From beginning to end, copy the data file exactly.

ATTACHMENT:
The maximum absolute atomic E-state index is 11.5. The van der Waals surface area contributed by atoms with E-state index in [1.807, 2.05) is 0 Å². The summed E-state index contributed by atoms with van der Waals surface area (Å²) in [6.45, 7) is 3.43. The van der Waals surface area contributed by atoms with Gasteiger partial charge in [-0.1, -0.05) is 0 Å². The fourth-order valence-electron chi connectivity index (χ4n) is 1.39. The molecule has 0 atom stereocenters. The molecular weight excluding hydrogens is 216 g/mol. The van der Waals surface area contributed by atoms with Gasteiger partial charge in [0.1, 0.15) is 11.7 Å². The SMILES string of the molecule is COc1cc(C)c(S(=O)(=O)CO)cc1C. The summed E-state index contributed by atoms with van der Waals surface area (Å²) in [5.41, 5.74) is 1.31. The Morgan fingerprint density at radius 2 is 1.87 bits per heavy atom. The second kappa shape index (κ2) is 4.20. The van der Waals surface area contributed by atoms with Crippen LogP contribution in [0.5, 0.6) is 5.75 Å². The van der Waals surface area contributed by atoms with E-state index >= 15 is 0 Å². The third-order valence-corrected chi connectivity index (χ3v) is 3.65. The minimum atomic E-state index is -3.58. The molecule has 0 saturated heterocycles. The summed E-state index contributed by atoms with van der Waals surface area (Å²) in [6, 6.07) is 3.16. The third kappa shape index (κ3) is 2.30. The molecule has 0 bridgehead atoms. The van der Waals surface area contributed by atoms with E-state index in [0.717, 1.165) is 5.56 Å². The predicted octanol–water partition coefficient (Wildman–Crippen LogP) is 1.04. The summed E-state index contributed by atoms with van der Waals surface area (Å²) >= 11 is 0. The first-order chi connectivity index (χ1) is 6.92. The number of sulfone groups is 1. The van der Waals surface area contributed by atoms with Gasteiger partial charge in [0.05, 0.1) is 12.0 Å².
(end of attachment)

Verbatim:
The maximum absolute atomic E-state index is 11.5. The van der Waals surface area contributed by atoms with E-state index in [1.807, 2.05) is 0 Å². The summed E-state index contributed by atoms with van der Waals surface area (Å²) in [6.45, 7) is 3.43. The van der Waals surface area contributed by atoms with Gasteiger partial charge in [-0.1, -0.05) is 0 Å². The fourth-order valence-electron chi connectivity index (χ4n) is 1.39. The molecule has 0 atom stereocenters. The molecular weight excluding hydrogens is 216 g/mol. The van der Waals surface area contributed by atoms with Gasteiger partial charge in [0.1, 0.15) is 11.7 Å². The SMILES string of the molecule is COc1cc(C)c(S(=O)(=O)CO)cc1C. The summed E-state index contributed by atoms with van der Waals surface area (Å²) in [5.41, 5.74) is 1.31. The Morgan fingerprint density at radius 2 is 1.87 bits per heavy atom. The second kappa shape index (κ2) is 4.20. The van der Waals surface area contributed by atoms with Crippen LogP contribution in [0.5, 0.6) is 5.75 Å². The van der Waals surface area contributed by atoms with E-state index >= 15 is 0 Å². The third-order valence-corrected chi connectivity index (χ3v) is 3.65. The minimum atomic E-state index is -3.58. The molecule has 0 saturated heterocycles. The summed E-state index contributed by atoms with van der Waals surface area (Å²) in [6, 6.07) is 3.16. The third kappa shape index (κ3) is 2.30. The molecule has 0 bridgehead atoms. The van der Waals surface area contributed by atoms with E-state index in [0.717, 1.165) is 5.56 Å². The predicted octanol–water partition coefficient (Wildman–Crippen LogP) is 1.04. The summed E-state index contributed by atoms with van der Waals surface area (Å²) >= 11 is 0. The first-order chi connectivity index (χ1) is 6.92. The number of sulfone groups is 1. The van der Waals surface area contributed by atoms with Gasteiger partial charge in [0.05, 0.1) is 12.0 Å².